Use streetscape and gateway enhancements and public art to establish identities for the neighborhood “downtown” districts.
Developing an identity for the downtown districts helps consumers (residents, businesses and tourists) distinguish the area from other neighborhoods. There are a number of assets that are unique to Old Brooklyn and Brooklyn Centre that can be used to improve the identities of the two “downtowns”. The Cleveland Metroparks Zoo, Brookside Reservation and its baseball history, a restored Big Creek and the Ohio and Erie Canal Scenic Byway provide elements that could be combined into a coordinated theme for both the Old Brooklyn and Brooklyn Centre “downtowns” to provide a connection between the two neighborhoods, allowing both to take advantage of these shared assets.
Below are some ways to incorporate marketing theme(s) chosen for the two neighborhood “downtown” districts in highly visible locations using streetscape and gateway enhancements and public art. Many of the place-making recommendations discussed in Goal 13 apply here as well and will help to establish and reinforce identities for each area.
- Replace standard parking meters with specially designed meters in shape of animals
- Install banners and public art on the Brooklyn Brighton Bridge which provides a large “canvas” to reinforce the theme and to provide a linkage between the two neighborhood “downtowns”.
- Install animal or other character sculptures and other outdoor art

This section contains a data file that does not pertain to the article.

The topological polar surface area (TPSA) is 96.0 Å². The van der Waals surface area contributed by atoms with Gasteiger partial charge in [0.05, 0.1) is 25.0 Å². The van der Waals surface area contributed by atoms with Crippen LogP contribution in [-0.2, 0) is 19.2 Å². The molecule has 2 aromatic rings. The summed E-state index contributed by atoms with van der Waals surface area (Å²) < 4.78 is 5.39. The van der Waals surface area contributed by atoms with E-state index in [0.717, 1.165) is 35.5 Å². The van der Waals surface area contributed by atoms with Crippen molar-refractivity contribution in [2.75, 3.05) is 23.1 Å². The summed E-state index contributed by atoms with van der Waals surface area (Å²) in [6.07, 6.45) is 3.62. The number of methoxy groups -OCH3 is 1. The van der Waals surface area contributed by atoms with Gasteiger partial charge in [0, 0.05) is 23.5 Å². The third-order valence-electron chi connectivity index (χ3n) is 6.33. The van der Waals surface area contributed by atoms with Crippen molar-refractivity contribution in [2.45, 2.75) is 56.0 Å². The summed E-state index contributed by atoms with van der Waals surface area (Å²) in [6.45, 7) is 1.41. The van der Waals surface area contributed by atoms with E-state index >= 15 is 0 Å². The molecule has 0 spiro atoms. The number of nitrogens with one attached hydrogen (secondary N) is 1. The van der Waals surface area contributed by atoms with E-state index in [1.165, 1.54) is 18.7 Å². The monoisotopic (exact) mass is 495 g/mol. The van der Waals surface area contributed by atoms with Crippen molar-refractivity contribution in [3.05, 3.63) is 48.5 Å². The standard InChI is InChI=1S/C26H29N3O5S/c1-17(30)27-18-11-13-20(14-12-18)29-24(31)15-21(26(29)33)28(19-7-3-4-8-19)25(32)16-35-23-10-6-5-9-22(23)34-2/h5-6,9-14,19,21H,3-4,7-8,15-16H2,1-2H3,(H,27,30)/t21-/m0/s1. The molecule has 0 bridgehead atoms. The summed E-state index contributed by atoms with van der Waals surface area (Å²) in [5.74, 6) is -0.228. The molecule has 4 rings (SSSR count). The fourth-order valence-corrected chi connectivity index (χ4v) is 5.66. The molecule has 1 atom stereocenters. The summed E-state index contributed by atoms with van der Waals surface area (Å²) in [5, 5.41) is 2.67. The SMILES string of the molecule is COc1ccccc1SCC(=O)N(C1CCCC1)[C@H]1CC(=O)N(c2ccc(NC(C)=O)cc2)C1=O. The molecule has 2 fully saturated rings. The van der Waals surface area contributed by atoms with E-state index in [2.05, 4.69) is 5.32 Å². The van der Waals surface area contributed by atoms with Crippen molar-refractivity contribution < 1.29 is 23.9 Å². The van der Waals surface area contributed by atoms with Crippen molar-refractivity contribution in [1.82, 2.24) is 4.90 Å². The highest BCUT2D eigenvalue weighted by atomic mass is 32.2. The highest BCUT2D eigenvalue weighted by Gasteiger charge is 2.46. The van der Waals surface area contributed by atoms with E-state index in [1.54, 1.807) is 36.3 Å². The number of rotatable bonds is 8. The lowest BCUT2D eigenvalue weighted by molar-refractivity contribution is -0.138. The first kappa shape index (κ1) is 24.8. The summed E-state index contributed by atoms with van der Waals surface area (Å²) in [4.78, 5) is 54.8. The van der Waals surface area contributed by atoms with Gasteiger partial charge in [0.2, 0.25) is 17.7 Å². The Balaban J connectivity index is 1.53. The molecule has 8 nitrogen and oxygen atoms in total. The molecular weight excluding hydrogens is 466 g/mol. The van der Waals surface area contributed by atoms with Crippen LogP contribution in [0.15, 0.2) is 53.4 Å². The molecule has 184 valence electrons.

- Construct sidewalk “hall of fames” with specific themes in different target areas along commercial corridors.
- Install historic pictures/texts on architecturally or culturally significant buildings or plaques commemorating previous buildings or historic activities that occurred on the site.
- Install special lighting to enhance the nighttime appearance of the districts.
- Conduct programs and marketing events that reinforce the themes; partner with Zoo to provide programming during the Zoo’s popular annual events, such as the Boo at the Zoo, EarthFest, and Twilight at the Zoo.
Goal 5: Ensure attractive and convenient shopping environments.
The design and maintenance of urban environments must be carefully considered in order to promote a pedestrian-friendly environment, attract customers, and enhance personal safety and property security. When good design is employed, it has been shown to enhance property values as well as reduce opportunities for crime and anti social behavior, Improved design (e.g. layout of building entrances, connections to parking lots and sidewalks, and lighting levels), regular property maintenance and increased enforcement through the establishment of additional safety patrols will help to increase pedestrian and shopper activity.
Promote the establishment of Business Improvement Districts to increase maintenance and security in the “downtown” districts.
One mechanism that can be used to provide regular maintenance and increased security in the neighborhood retail areas is establishing Business Improvement Districts (BID). A BID is a designated area where property owners within the district agree to levy assessments on their real property for specific improvements that are above and beyond those that the city provides. The assessment funds are collected by the county as part of its real estate tax collections and turned over to the BID. The funds are typically used for increased security as well as maintenance and repair of public spaces, litter control and marketing. In some cases, capital improvements such as streetscape enhancements and landscaping are also funded. BIDs are formed only through the support of property owners in a geographically defined area since these owners must agree to pay the additional assessment. BIDs are separate from the Business Revitalization District (BRD) designation, which establishes design review for a specific area.